Before performing lung cancer surgery, your doctor might suggest chemotherapy or radiation treatment reduce a bigger lung tumor. If theres a possibility that cancer cells were left behind during surgery or if cancer could recur, your doctor might also advise chemotherapy or radiation therapy afterward.

Lung Cancer Treatment Options: Surgery, Radiation, and Chemotherapy

Lung Cancer Radiation Therapy

In lung cancer radiation therapy, powerful energy beams from protons and X-rays are used to destroy cancer cells. As you lie on a table during radiation treatment, a machine rotates around you, directing radiation to particular parts of your body.

Lung cancer radiation therapy may be administered to patients with locally advanced cancer either before or after the operation. It is commonly given along with chemotherapeutic treatments. If lung cancer surgery is not possible, chemo and radiation therapy may be used instead.

Advanced and metastasized lung cancers may benefit from lung cancer radiation treatment to help relieve symptoms like discomfort.

Lung Cancer Chemotherapy

In lung cancer chemotherapy, powerful medicines are given to kill cancer cells. Chemotherapy drugs can be administered orally or systemically (straight into a vein). Several treatments using a combination of medications are often given over a few weeks or months, with intervals in between to allow for recovery.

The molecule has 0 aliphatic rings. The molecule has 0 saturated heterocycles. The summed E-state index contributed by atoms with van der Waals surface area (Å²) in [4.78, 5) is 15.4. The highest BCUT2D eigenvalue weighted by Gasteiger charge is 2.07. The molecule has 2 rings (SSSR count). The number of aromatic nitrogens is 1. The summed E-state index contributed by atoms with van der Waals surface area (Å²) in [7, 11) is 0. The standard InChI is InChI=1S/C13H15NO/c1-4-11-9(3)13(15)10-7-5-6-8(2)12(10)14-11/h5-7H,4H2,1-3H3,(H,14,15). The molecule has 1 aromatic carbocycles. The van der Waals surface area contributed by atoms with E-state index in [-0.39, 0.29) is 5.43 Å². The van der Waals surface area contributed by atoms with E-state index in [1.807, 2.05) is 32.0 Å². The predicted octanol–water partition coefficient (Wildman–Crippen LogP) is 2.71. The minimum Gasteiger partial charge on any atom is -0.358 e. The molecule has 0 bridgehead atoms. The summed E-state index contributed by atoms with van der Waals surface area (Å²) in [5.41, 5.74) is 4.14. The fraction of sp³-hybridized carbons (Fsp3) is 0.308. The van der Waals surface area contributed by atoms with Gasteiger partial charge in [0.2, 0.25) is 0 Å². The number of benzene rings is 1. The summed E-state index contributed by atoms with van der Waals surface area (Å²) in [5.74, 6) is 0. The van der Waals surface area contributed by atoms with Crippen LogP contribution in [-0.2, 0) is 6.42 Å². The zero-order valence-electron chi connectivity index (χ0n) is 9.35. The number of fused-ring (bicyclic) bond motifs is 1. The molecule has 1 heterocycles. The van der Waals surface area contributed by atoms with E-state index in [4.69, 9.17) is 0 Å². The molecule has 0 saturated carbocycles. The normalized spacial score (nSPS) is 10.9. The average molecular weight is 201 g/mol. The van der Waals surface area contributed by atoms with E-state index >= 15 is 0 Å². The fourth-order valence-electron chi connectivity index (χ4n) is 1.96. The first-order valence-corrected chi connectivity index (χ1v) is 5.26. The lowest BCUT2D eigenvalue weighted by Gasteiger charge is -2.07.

Lung cancer chemotherapy is used to eliminate any cancer cells that might have escaped surgery. Additionally, radiation therapy can be applied concurrently. Chemotherapy can be given after surgery to shrink malignancies and make them simpler to remove.

Advanced lung cancer patients pain and other symptoms may be treated with lung cancer chemotherapy.

Lung Cancer Targeted Therapy

Lung cancer targeted therapy concentrates on particular abnormalities that exist in cancer cells. Targeted drug treatment stops these abnormalities, which kills the cancer cells.

Only patients with advanced or recurrent cancer are given the bulk of Lung cancer targeted therapy. Patients who can only profit from the administration of targeted therapy have specific genetic modifications in some cancer cells. In a lab, these altered cancer cells can be tested to determine whether these drugs might be helpful.


The type and stage of cancer, possible side effects, the patients preferences, and general health are just a few factors that influence the treatment and advice available. Research all of your lung cancer treatment options thoroughly, and make sure to get any questions answered. Together with your care team, decide on your lung cancer therapies. Although they are usually controllable, side effects are possible with all lung cancer treatments. You should talk with your doctor about the goals of each medication and what to expect during the course of treatment.

Frequently Asked Questions

The initial treatment method, the kind of lung cancer, and the stage at which it was discovered all affect the likelihood of lung cancer recurrence. While most instances of lung cancer recurrence are in the first five years post-diagnosis, there is, unfortunately, always a chance of recurrence.

The low-dose computed tomography (CT) scan, which gives a detailed image of the lungs and uses only about one-third the radiation dose of a full-dose CT scan, is the only test for lung cancer screening currently authorized. It doesn involve injections or instruments and only takes a few minutes. A multidisciplinary teams assessment may follow positive screening tests, typically followed by additional scans and testing.